It happened thuswise;  when Rasty and I bought our wee cottage here in Buckeye, we found that there was an empty lot next door that used to be part of ours.  It was totally "unimproved" --  no water, no sewage, no electricity, completely "unbuildable", and in fact full of trash -- but if we could get it and rejoin it to our lot, we could plant it to a whole mini-orchard of fruit trees.  A friend found and called up the owner, who said he'd sell the lot for $12,000, but hinted that he could be talked lower.  Since we'd spent all we had buying our house, we decided to let him wait a few months before asking how much lower he'd go.

Well, today we found out.  A couple of brokers knocked on our door an asked if we'd move our Ford Bronco off the lot, because some workmen were going to come and clean up the lot for sale.  A few more questions, and I found that the owner -- who's been in an accident, has a lot of medical bills and needs money fast -- was now willing to sell it for $9,000.  I promptly called the owner offered $4000 down (all we've got in the bank), "cash on the barrelhead, quick sale", and the rest as soon as we can get it.  He agreed not to list the property publicly until he hears back from me.

So, where do I raise $5000 fast?  We're absolutely NOT going to mortgage the cottage, or sell our one and only vehicle, or tie ourselves to a loan shark.  All I can think of is "crowd-sourcing" -- and I have no idea how to do it.  What are the crowd-sourcing websites, and how do they work?  And what could I offer the folk who are willing to put up money to the project?  I could promise autographed copies of my books and albums to anyone who'll send me $100 or better, but honestly, my fans could buy those from my publishers' websites -- or from Amazon -- a helluva lot cheaper.  I could promise to write a song, or poem, or story for any such pledger, but how many of you fans out there are willing to go for that?  I can promise free exotic fruit from the orchard (how would I ship it?) once it starts producing, but how long will that take?

Can anybody give me some ideas here?  ...And of course, if anybody wants to chip in, you could send to my PayPal account at lesliefish@cox.net.  Please let me know, folks;  I really am a Toddler On The Information Highway here.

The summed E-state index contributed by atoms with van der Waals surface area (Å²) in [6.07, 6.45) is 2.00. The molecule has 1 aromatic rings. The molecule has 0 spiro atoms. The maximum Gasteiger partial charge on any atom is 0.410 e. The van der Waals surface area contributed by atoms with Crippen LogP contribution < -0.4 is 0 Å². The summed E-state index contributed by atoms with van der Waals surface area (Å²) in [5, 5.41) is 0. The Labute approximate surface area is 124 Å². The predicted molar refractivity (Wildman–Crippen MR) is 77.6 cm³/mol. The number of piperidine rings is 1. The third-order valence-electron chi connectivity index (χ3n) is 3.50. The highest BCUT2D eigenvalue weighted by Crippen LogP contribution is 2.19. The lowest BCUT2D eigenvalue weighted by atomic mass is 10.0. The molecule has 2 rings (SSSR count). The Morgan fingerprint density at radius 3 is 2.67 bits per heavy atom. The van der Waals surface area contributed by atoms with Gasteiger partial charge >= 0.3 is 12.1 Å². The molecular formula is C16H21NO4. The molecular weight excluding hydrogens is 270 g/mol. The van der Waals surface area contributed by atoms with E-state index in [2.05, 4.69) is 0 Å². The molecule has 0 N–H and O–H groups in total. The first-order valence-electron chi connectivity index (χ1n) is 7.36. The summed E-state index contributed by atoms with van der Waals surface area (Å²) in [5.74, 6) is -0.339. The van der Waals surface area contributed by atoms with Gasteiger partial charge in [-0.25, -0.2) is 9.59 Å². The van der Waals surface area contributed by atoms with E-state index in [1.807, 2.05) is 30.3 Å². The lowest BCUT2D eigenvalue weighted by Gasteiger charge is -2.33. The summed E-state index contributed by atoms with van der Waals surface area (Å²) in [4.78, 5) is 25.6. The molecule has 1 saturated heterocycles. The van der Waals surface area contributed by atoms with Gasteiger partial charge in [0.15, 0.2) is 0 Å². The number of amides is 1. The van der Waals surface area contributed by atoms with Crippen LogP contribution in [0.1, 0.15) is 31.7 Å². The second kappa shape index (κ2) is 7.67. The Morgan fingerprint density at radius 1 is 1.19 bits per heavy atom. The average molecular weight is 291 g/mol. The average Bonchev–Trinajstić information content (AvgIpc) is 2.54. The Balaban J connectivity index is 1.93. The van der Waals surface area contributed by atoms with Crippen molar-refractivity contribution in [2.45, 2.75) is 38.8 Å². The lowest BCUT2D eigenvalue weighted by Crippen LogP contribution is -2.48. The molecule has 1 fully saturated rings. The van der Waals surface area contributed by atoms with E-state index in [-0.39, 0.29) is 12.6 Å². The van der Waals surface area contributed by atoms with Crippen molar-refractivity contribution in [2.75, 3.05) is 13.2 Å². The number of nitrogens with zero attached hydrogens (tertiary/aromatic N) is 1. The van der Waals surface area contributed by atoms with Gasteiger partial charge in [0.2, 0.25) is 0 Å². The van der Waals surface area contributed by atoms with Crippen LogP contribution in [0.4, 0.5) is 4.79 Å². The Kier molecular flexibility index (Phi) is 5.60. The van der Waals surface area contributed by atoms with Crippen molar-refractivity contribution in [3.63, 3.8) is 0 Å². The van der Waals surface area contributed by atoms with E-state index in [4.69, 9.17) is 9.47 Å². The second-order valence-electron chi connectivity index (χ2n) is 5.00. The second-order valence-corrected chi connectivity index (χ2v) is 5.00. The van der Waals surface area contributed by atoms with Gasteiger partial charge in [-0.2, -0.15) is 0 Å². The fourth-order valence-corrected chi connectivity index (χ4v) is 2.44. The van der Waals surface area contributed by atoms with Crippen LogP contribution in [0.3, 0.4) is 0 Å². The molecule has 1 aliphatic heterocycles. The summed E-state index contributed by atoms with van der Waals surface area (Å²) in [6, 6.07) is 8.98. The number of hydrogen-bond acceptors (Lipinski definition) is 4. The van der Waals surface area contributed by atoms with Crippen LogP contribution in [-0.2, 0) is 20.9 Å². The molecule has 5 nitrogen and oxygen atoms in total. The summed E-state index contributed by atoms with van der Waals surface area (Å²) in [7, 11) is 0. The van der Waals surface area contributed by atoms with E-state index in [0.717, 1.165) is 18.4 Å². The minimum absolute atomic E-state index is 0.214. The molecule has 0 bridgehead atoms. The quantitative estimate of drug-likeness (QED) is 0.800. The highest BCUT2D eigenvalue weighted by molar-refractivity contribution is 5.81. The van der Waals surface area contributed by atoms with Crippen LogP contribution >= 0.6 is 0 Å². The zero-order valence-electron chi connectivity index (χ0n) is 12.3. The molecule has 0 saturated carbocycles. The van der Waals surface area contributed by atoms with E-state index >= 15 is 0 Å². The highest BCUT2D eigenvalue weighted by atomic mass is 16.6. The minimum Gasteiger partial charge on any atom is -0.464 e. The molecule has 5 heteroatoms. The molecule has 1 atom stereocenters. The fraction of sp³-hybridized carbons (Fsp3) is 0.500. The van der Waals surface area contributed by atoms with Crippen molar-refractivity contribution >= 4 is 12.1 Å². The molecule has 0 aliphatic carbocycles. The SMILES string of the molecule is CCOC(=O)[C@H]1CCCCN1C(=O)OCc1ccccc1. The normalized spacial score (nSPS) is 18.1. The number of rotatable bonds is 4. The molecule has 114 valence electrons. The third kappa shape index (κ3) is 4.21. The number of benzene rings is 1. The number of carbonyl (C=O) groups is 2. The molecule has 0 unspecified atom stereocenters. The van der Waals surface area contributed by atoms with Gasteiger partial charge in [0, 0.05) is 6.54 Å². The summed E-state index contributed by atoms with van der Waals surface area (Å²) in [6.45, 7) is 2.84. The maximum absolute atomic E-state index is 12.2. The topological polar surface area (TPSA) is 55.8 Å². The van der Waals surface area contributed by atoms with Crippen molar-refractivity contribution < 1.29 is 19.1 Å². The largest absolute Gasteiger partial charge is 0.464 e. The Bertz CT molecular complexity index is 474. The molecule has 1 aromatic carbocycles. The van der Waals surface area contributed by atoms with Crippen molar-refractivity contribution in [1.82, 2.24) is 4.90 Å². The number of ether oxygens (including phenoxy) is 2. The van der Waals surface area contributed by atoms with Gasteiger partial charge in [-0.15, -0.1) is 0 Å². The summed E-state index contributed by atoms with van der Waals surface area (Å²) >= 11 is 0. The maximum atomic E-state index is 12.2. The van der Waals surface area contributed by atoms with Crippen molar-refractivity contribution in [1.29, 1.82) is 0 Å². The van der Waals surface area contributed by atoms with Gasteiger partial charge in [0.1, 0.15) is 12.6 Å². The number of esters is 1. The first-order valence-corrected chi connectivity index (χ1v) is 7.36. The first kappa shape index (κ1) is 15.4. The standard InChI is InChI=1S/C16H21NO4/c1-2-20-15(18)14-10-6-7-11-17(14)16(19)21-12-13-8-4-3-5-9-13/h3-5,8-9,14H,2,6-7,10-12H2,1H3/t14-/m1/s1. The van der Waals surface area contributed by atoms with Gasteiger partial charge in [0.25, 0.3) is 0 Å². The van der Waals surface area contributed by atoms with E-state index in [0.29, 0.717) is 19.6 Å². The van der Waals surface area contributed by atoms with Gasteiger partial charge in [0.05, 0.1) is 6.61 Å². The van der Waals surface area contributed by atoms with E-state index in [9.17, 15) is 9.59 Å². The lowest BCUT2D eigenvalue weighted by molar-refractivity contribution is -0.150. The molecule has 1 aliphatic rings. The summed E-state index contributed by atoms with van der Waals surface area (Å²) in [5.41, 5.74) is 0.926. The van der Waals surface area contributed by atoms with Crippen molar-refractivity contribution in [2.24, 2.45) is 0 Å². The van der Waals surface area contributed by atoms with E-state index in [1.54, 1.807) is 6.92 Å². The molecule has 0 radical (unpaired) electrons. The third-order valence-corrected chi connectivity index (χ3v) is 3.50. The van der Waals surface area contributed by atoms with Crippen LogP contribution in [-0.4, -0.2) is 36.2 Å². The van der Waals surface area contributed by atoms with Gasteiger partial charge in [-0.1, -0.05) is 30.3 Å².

--Leslie <;)))><  

Wednesday, October 2, 2013

Watch the GOP Implode


All the news right now is about the federal shutdown, which was caused by a handful of Republican senators in a last-gasp attempt to keep the Obamacare bill from going into effect.  So far, the shutdown has done no worse than to send a lot of park rangers and CIA analysts off on unpaid vacations, but there are promises of worse to come.  I've heard dark mutterings, from various old and disabled folks, that if their Social Security checks don't arrive, they'll march on local Republican Party offices with torches and axes.  I don't think they're joking.

Of all the stupid moves the GOP has made over the last dozen years, this one has to take the cake.  I can't think of any single move the party could have made that's more guaranteed to cost it votes, and possibly send it spiraling down to permanent eclipse.  Already, here in Arizona at least, more voters have registered as independent or Libertarian than either Republican or Democrat -- and this is supposed to be a "red" state.

And the worst of it is the GOP's obvious and thundering stupidity!  Okay, so the Repubs don't like the Affordable Care Act;  well, a lot of citizens don't, including me, for good reason.  It's a huge (2900 pages!), sprawling, sloppy, bureaucratic mess, with all too many opportunities for corruption and pork -- and nobody who voted for it even read the damned thing first!  It's a classic example of a bad bill.

Even so, the Republicans have tried more than 40 times in the past four years to repeal it, have it declared unconstitutional, defund it -- and failed every time.  Instead of those 40 repetitions of failure, why didn't the Republican senators do the smart thing?  If they'd spent half as much time going over the bill -- page by page, paragraph by paragraph, line by line -- and thrown out all the redundancies, excessive bureaucracy, cute little bits of pork (like one paragraph that allocates $100 million to rebuild the infrastructure in Gaza), and just plain inefficiencies, they could have cut away more than half of it by now.  They might even have cut it down to less than 100 pages, and come up with something actually workable -- like simply expanding the coverage of Medicare, for example.  But no, they had to insist on throwing out the whole pie.  Stupid!

Of course, if Congress really was serious about cutting down the debt, and federal spending in general, it should have paid attention to the Government Accountancy Office -- which has spent the last three years looking over the federal bureaucracy, hunting for redundancy, inefficiency and waste, and has found no less than 1500 departments which should be abolished completely.  Simply voting to get rid of those useless departments would save trillions, right there.  But has anybody in Congress even brought this up?  Stupid!

The antics of the GOP are sending it down to destruction, but I suspect that the Democrat party is not far behind.  Indeed, if there was a third party that had any kind of decent advertising, they'd both be on the trash-heap of history already.

--Leslie <;)))><